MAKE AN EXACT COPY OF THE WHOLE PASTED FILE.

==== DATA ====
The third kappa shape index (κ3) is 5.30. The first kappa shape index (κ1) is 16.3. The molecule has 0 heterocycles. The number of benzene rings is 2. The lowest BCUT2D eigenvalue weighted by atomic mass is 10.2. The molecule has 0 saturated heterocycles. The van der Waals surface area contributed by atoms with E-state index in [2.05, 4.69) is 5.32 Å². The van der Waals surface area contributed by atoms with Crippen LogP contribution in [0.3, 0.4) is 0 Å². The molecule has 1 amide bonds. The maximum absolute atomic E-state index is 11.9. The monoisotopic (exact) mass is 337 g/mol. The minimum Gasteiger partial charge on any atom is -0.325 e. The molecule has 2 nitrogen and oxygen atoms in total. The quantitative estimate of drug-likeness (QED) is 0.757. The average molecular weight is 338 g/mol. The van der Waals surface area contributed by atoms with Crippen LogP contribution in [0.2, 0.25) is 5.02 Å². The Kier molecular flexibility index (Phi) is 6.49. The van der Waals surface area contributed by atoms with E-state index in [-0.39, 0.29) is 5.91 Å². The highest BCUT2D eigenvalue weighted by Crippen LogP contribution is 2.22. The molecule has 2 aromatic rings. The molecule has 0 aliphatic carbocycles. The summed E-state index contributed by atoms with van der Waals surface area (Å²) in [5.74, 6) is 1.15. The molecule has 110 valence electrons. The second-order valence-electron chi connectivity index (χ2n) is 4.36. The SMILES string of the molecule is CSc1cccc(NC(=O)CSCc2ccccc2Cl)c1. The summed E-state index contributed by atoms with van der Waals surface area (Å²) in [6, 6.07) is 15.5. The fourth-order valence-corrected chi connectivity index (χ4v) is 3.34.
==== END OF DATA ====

The third kappa shape index (κ3) is 5.30. The first kappa shape index (κ1) is 16.3. The molecule has 0 heterocycles. The number of benzene rings is 2. The lowest BCUT2D eigenvalue weighted by atomic mass is 10.2. The molecule has 0 saturated heterocycles. The van der Waals surface area contributed by atoms with E-state index in [2.05, 4.69) is 5.32 Å². The van der Waals surface area contributed by atoms with Crippen LogP contribution in [0.3, 0.4) is 0 Å². The molecule has 1 amide bonds. The maximum absolute atomic E-state index is 11.9. The monoisotopic (exact) mass is 337 g/mol. The minimum Gasteiger partial charge on any atom is -0.325 e. The molecule has 2 nitrogen and oxygen atoms in total. The quantitative estimate of drug-likeness (QED) is 0.757. The average molecular weight is 338 g/mol. The van der Waals surface area contributed by atoms with Crippen LogP contribution in [0.2, 0.25) is 5.02 Å². The Kier molecular flexibility index (Phi) is 6.49. The van der Waals surface area contributed by atoms with E-state index in [-0.39, 0.29) is 5.91 Å². The highest BCUT2D eigenvalue weighted by Crippen LogP contribution is 2.22. The molecule has 2 aromatic rings. The molecule has 0 aliphatic carbocycles. The summed E-state index contributed by atoms with van der Waals surface area (Å²) in [5.74, 6) is 1.15. The molecule has 110 valence electrons. The second-order valence-electron chi connectivity index (χ2n) is 4.36. The SMILES string of the molecule is CSc1cccc(NC(=O)CSCc2ccccc2Cl)c1. The summed E-state index contributed by atoms with van der Waals surface area (Å²) in [6, 6.07) is 15.5. The fourth-order valence-corrected chi connectivity index (χ4v) is 3.34.